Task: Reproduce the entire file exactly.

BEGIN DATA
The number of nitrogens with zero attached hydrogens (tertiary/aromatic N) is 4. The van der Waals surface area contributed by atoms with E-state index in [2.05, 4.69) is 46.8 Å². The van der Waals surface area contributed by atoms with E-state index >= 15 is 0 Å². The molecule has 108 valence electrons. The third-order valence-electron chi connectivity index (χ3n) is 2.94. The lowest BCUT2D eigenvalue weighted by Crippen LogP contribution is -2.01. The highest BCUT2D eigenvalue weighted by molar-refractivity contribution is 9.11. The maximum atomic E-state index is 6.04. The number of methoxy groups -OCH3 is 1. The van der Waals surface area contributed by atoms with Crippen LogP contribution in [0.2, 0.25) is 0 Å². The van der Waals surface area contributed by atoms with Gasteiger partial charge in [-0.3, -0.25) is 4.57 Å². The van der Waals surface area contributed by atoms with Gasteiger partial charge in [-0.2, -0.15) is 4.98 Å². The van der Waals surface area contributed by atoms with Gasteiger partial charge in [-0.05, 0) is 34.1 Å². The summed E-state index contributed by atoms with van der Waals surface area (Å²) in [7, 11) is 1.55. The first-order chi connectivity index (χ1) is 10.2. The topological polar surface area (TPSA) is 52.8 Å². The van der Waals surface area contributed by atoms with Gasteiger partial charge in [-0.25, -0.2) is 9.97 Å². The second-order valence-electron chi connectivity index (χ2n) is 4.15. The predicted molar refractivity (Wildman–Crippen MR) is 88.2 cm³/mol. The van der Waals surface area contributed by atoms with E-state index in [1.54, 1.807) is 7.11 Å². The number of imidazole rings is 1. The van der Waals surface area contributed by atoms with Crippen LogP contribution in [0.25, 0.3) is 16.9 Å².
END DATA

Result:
The number of nitrogens with zero attached hydrogens (tertiary/aromatic N) is 4. The van der Waals surface area contributed by atoms with E-state index in [2.05, 4.69) is 46.8 Å². The van der Waals surface area contributed by atoms with E-state index >= 15 is 0 Å². The molecule has 108 valence electrons. The third-order valence-electron chi connectivity index (χ3n) is 2.94. The lowest BCUT2D eigenvalue weighted by Crippen LogP contribution is -2.01. The highest BCUT2D eigenvalue weighted by molar-refractivity contribution is 9.11. The maximum atomic E-state index is 6.04. The number of methoxy groups -OCH3 is 1. The van der Waals surface area contributed by atoms with Crippen LogP contribution in [0.2, 0.25) is 0 Å². The van der Waals surface area contributed by atoms with Gasteiger partial charge in [-0.3, -0.25) is 4.57 Å². The van der Waals surface area contributed by atoms with Gasteiger partial charge in [-0.2, -0.15) is 4.98 Å². The van der Waals surface area contributed by atoms with Gasteiger partial charge in [-0.05, 0) is 34.1 Å². The summed E-state index contributed by atoms with van der Waals surface area (Å²) in [7, 11) is 1.55. The first-order chi connectivity index (χ1) is 10.2. The topological polar surface area (TPSA) is 52.8 Å². The van der Waals surface area contributed by atoms with Gasteiger partial charge in [-0.25, -0.2) is 9.97 Å². The second-order valence-electron chi connectivity index (χ2n) is 4.15. The predicted molar refractivity (Wildman–Crippen MR) is 88.2 cm³/mol. The van der Waals surface area contributed by atoms with E-state index in [1.54, 1.807) is 7.11 Å². The number of imidazole rings is 1. The van der Waals surface area contributed by atoms with Crippen LogP contribution in [0.25, 0.3) is 16.9 Å².